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Channel 9, 60 Minutes “Forced Marriage” Program: unsuccessful in defamation

Thursday, May 23, 2019

Channel Nine, 60 Minutes “Forced Marriage” Program: couple unsuccessful in defamation.

In 2014, Channel Nine broadcast the 60 Minutes program, “Forced Marriage: An extraordinary story of kidnap, survival, escape and hiding.” The program featured an interview with Nadia Tabbaa; a woman who was sent by her family from Australia to Egypt at 13 years of age and forced to live with her paternal grandmother in Syria for five years. During this time Tabbaa was beaten, forced into an arranged marriage, and made to undergo a virginity test at a Jordyn hospital, before returning to Australia at 18 years of age.

 

Following the broadcast in 2015, the woman’s father commenced two defamation claims against Channel Nine. The first was against an early news broadcast and the other was in relation to the 60 Minutes broadcast. The woman’s mother also commenced proceedings against the 60 Minutes broadcast.

 

The Court heard the matters in November and December 2017. The jury found that Channel Nine’s assertions in the program were defamatory. However, the defence of truth was upheld in relation to most of the facts, and the remaining facts were held to be matters of opinion (and therefore protected from defamation also). The trial judge entered Judgment for Channel Nine in relation to the 60 Minutes broadcast. While the trial judge then entered Judgment for the woman’s father in relation to the early morning news broadcast, no damages were awarded.

 

Recently, the mother and father (“the Applicants”) applied to the New South Wales Court of Appeal to overturn the 2017 Judgments. The three main issues the Court had to consider on appeal were:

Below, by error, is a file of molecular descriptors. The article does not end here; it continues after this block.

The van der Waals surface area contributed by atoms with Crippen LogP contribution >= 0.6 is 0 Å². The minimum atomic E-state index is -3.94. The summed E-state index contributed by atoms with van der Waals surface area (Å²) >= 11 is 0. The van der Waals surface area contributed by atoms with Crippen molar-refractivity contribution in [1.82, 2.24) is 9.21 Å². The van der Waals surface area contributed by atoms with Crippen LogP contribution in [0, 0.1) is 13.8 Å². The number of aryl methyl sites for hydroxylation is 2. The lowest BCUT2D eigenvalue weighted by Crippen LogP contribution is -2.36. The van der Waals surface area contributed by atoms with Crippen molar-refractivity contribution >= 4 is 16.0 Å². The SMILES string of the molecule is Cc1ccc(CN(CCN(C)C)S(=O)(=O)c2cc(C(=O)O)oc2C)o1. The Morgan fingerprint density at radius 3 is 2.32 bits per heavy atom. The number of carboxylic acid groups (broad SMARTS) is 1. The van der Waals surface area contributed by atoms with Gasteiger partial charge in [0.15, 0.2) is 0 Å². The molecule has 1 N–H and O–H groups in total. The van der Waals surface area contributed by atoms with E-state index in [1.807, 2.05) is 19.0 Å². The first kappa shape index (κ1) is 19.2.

Issue A: Reasonable apprehension of bias

 

The Applicants alleged that the Judge’s conduct in the proceedings gave rise to a reasonable apprehension of bias and that the Judge consequently should have disqualified himself from continuing to hear the matter.

 

A ‘reasonable apprehension of bias’ refers to the standard the Court must ask itself - whether an ordinary observer may reasonably think that the Judge might not be impartial when making a decision. Judges are not fact finders in a jury trial, but have powers to regulate and supervise proceedings. This power can sometimes subtly influence a jury’s attitude in a trial, so parties need to be protected where a Judge is not acting impartially.

 

The Appeal Judge held that the Trial Judge presented the case without emotion or partiality, as is appropriate.

 

The Appeal Judge dismissed this ground.

 

Issue B: Defence of “honest opinion”

 

Channel Nine at trial successfully raised the defence of “honest opinion.” Under the Defamation Act 2005 (NSW) it is a defence to the publication of defamatory matter if the defendant can prove:-

 

  1. the matter was an expression of opinion; and
  2. the opinion related to a matter of public interest; and
  3. the opinion is based on proper information or documents the opinion-maker has at hand.

 

The Applicants alleged that the judge failed to consider the element of ‘public interest’ properly.

 

The Appeal Judge dismissed this ground as the Applicants as the opinions expressed by Nadia related to a matter of public interest.

 

Issue C: Refusal to award damages to Mouhammad Tabbaa

 

The father challenged the Court’s finding that he should not receive any damages. The Court’s reason for awarding no damages at the trial centred on the fact that he had already received compensation in relation to another publication of substantially the same matter in an amount which exceeded the primary judge’s assessment. In other words, he had already received sufficient compensation.

 

These grounds were dismissed by the judge.

 

 

On 11 April 2019 the Court rejected all of the above grounds and the appeal was dismissed.

 

The Applicants were ordered pay Channel Nine’s costs.

 

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